Skip to Main Content

France: Women in the Revolution

Adaptations: Film, Theater, Music & Novels

Marie Antoinette. By David Adjmi (New York: ‪Theatre Communications Group, 2017‬‬). Library of Congress General Collections.

The violence and drama of the French Revolution was noted across Europe. Across the English Channel in particular, there was a strong sense of the "excesses" of violence. Scholarly histories such as Edmund Burke's famous Reflections on the Revolution in France (1790) was prescient as he criticized the Revolution and predicted the rise of a military dictator, such as Napoleon proved to be. He and other Anglophone political theorists vehemently rejected the idea that France was following in the footsteps of the British and American Revolutions (which had sought liberty as well, but within the confines of law and order) because in his mind the French Revolution was centered on all-out destruction. While Thomas Paine's influential work, The Rights of Man (1791) refuted Burke's assertions, Thomas Carlyle's The French Revolution: A History (1837) painted another chaotic picture of the Revolution. While Carlyle did not sympathize with the ancien régime as Burke did, he neither admired the ravenous hoards of revolutionaries who he deemed to be mostly scoundrels — Robespierre in particular. The depiction of the Revolution was one of ceaseless turmoil and mass mobs and murders (via the newly invented guillotine). But these are all histories, and while they almost read like novels (and sold quite well!) there were many adaptations that took liberties and embellished the events of the French Revolution and served up some good entertainment in the process.

But novelists too were taken under the spell of the Revolution. Charles Dickens' A Tale of Two Cities (1859) allowed for some nuance "it was the best of time, it was the worst of times" in the framing of the Revolution — but it still shaped most of the Western view of the Revolution as a lawless vindictive blood bath — which is not far from the reality. The play The Scarlet Pimpernel (1905) by Baroness Orczy again captivated an audience and drew from the saga of the French Revolution and its victims. Many of the interpretations — be they in film, literature or on the stage — place Marie Antoinette in the pivotal role due to her larger-than-life persona. And Marie Antoinette herself had a life-long love of music and stage and made a point of promoting musicians and composers including the famous Christoph Willibald Glück. Music formed a significant part of her early education in Austria before she became queen. There is something therefore fitting about the fact that 19th and 20th century playwrights have found an abundance of material worth sifting through to create new takes on the history and intrigue that characterizes this era of French history. The Revolution inspired not only narrative contemporary accounts, but also artistic creations. Almost immediately following Marie Antoinette's execution an Italian libretto was composed by Agrippino Rosselli called Lamentations of Marie Antoinette, Queen of France.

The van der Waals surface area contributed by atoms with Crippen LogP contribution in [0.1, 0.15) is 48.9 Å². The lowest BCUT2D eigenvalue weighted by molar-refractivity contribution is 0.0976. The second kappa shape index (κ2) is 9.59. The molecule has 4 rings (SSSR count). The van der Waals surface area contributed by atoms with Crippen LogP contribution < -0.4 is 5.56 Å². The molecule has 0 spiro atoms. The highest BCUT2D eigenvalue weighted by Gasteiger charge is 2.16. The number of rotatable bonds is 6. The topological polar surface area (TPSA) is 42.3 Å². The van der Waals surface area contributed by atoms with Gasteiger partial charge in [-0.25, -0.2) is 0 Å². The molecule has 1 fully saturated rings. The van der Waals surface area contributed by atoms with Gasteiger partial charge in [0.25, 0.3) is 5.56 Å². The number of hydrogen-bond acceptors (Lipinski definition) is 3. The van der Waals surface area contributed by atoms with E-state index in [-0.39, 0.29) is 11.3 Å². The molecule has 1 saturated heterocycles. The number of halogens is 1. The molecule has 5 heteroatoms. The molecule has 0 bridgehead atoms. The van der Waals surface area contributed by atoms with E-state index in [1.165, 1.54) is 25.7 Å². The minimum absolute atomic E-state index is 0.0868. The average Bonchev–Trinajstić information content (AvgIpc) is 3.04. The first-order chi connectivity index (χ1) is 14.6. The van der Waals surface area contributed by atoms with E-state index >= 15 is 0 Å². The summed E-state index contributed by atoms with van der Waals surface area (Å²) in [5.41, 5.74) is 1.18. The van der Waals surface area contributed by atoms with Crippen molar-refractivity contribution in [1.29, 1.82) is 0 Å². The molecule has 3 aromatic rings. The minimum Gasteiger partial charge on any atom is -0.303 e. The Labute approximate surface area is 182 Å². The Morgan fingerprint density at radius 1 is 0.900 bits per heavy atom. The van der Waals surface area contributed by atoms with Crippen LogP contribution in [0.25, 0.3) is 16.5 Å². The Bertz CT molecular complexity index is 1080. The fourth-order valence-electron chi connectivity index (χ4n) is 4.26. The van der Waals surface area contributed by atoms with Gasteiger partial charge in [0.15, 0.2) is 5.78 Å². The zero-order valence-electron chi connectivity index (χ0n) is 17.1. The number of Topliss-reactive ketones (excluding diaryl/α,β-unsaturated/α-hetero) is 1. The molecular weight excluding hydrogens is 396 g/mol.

A more contemporary dramatic work, the play, The Revolutionists by Lauren Gunderson (2018) updates the women of the French Revolution to fit modern standards. Olympe de Gouges is a "badass activist playwright and feminist. Theatre nerd, excitable, passionate, a showman, Widowed and never remarried to ensure her personal freedom." Charlotte Corday is a "badass country girl and assassin. Very serious, hardened by righteousness, never been kissed. Has a pocket watch she keeps checking." Marie-Antoinette is a "less badass but fascinating former queen of France. Bubbly, graceful, opinionated, totally unaware, unintentionally rude, and oddly prescient. Never had a real friend." Lastly, Marianne Angelle is a composite of several Haïtian revolutionaries primarily Suzanne Simone Baptiste Louverture, "a badass black woman in Paris. She is from the Caribbean, a free woman, a spy working with her husband, Vincent. Tough, classy, vigilant, the sanest one of them all. (Gunderson, p.4).